On Saturday 15 September, we did something new in presenting four individuals who have worked closely with a-ha and on solo tours in a Q&A session that lasted nearly 90 minutes. About 500 people filled the seats at Sentrum Scene and eagerly waited for the panel of guests to arrive:

Erik Ljunggren & Dan Sundhordvik – backing musicians for a-ha, Morten & Magne
James Maillardet – production manager for a-ha and Morten
Harald Wiik – business manager for a-ha and Morten

To break the ice, we played a short game with the audience, with the end result that two people won – and these two people are well known ‘super fans’ Evi and Tibolo. This presented a challenge in that all the prizes we had to give away were surely items they already had in their own collections! So we have promised to come up with something unique to give to them at a later date, and we know they will keep us honest and collect their prize at a future event 😉

Once the game was over, the four panelists took their seats at a table on the stage, and opened the floor to questions from the audience. At first the questions were slow in coming, but once the discussion got started, there was a steady stream of interesting questions and observations from the crowd. Some questions were directed to individuals on the panel, others were general questions that anyone could answer. Understandably, Harald and James wound up fielding a lot of the questions, but Erik and Dan had a lot of input as well.

Photo by Anastasia Kosehlko

A good number of questions were about how live setlists are chosen, and why certain singles are chosen, and so on. On the subject of ‘Burn Money Burn’ being chosen as a single, Harald had this to say:

“The album is a piece of work, that is sort of a statement. And when you’re done with that, that is the full creative process, and then somebody has to sell it, somebody has to present it to you guys, somebody has to make sure it gets heard. And that is where the record company comes in.”

“And it is no secret, you want to release something that you think will get played on the radio, that’s why you release a single. You don’t release a single because it is necessarily your favorite track. Because that could be like a nine-minute rock opera that no one will play on the radio. A single is a tool to get the other songs known. It’s as simple as that.”

Someone asked Erik and Dan what the hardest a-ha and Morten songs are to play:

Erik: “When I started playing with a-ha, I think ‘The Sun Always Shines on TV’ was the one that meant a lot to me, and I just really wanted to nail it, so I spent a lot of time getting it right. And now it is ‘Out of blue comes green’ I think because it is a quite complex arrangement.”

Dan: “For me the hardest song to play is ‘Los Angeles’ because I have a lot of things going on, I am playing guitar and keys and there are a lot of things to bring together. It took some time to get it right.”

The next question was the opposite – what songs are the easiest to play?

Erik: “Maybe…’Stay on these roads’.”

Dan: “The last song we played yesterday, ‘A kind of Christmas card’, it’s rather slow and easy to play.”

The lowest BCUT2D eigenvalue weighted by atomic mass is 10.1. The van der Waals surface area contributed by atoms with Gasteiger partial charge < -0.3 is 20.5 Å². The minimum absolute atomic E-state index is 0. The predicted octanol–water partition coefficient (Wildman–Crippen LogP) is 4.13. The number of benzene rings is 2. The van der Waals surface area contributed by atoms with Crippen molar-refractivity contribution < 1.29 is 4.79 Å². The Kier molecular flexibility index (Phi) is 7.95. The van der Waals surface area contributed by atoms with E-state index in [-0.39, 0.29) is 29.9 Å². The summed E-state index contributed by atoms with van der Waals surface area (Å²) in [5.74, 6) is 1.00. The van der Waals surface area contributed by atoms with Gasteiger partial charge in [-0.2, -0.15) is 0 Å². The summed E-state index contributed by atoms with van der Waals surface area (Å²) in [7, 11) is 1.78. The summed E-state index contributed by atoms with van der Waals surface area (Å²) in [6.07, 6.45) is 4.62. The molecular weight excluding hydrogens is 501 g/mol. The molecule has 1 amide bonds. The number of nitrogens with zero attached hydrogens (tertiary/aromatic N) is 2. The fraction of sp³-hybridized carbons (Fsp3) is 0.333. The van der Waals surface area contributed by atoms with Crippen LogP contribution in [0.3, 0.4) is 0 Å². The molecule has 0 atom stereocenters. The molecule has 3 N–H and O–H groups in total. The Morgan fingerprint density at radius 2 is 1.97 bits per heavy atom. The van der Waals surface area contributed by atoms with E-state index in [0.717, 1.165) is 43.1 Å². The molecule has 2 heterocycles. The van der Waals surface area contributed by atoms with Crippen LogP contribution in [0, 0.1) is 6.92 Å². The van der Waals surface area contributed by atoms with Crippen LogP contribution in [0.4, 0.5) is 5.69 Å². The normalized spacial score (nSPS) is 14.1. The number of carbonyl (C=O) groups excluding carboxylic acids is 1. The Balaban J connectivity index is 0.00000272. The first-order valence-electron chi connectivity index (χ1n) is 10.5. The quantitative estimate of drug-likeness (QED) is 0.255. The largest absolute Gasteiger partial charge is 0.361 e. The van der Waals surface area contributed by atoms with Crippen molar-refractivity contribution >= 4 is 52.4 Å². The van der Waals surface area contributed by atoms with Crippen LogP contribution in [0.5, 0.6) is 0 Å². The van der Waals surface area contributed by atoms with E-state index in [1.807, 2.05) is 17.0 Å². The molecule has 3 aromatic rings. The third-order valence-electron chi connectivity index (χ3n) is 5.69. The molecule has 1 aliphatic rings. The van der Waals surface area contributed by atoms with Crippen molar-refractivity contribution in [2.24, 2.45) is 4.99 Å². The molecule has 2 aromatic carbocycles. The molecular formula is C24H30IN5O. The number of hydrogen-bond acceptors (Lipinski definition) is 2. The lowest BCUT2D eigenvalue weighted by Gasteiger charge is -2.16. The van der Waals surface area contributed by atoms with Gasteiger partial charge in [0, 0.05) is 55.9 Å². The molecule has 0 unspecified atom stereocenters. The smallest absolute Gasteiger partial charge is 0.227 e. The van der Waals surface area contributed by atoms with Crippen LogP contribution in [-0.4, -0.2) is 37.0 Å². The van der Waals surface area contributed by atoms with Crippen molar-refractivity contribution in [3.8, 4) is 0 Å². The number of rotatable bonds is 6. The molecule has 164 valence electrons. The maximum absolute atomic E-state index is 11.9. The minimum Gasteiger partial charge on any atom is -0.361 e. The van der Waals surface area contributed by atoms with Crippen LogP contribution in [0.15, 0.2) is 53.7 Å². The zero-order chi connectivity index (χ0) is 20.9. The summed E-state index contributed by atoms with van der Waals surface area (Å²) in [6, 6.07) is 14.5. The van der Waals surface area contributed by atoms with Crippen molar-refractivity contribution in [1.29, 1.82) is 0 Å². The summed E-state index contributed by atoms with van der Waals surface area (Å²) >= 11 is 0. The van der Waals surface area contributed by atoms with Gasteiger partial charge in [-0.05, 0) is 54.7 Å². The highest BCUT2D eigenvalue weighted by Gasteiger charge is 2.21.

Another question from the crowd: “How much practicing do you do before the first gig on a tour?”

Erik: “Usually we rehearse for quite a while, just the three of us, the backing band. And Morten comes in when we are happy (smiles). This time, we rehearsed since Monday.”

James: “It’s usually sort of staggered, as the guys say. So Erik will do a lot of work first, then work with the other two musicians before Morten comes in. We kind of like to have everything ready before Morten joins the rehearsal, since when he gets there we spend a lot of time getting his sound and monitoring correct.”

“So those guys get ready, we bring Morten in, and then we start bringing in the crew as well, we bring in the monitor crew and introduce more of the equipment, so usually we get to a stage when, maybe as late as the morning before the first show of the tour, we try to do a full, what we call production rehearsal. It’s very much a staggered thing, we bring people in incrementally so that it is not a chaotic affair all at once.”

A question was asked about why Morten’s song ‘Undecided’ was not released worldwide:

Harald: “Once again, it really is in the balance of things. We like ‘Undecided’ as well, but when we tried to make the running order, we just couldn’t make it fit. The album sounded better with ten songs than eleven and so that one song had to go. It doesn’t mean we don’t like it, it just didn’t fit. That’s the artistic reason for it.”

“Then again, we have the record company to deal with. And sometimes they have some rules about where they can release stuff, some countries don’t want to release it, it’s not really our decision. I think every artist and management would like their records to be released worldwide and be on every digital platform there is. And also you have to make a priority on where you work – the biggest territories are where we spend our time. So unfortunately some areas get left out and that is not really our choice. It’s really hard to cover everything.”

There was much, much more covered during the convention, and we were pleased to hear from many guests that it was a major highlight of the weekend for them. We will try to continue to offer a session like this at future events for sure!

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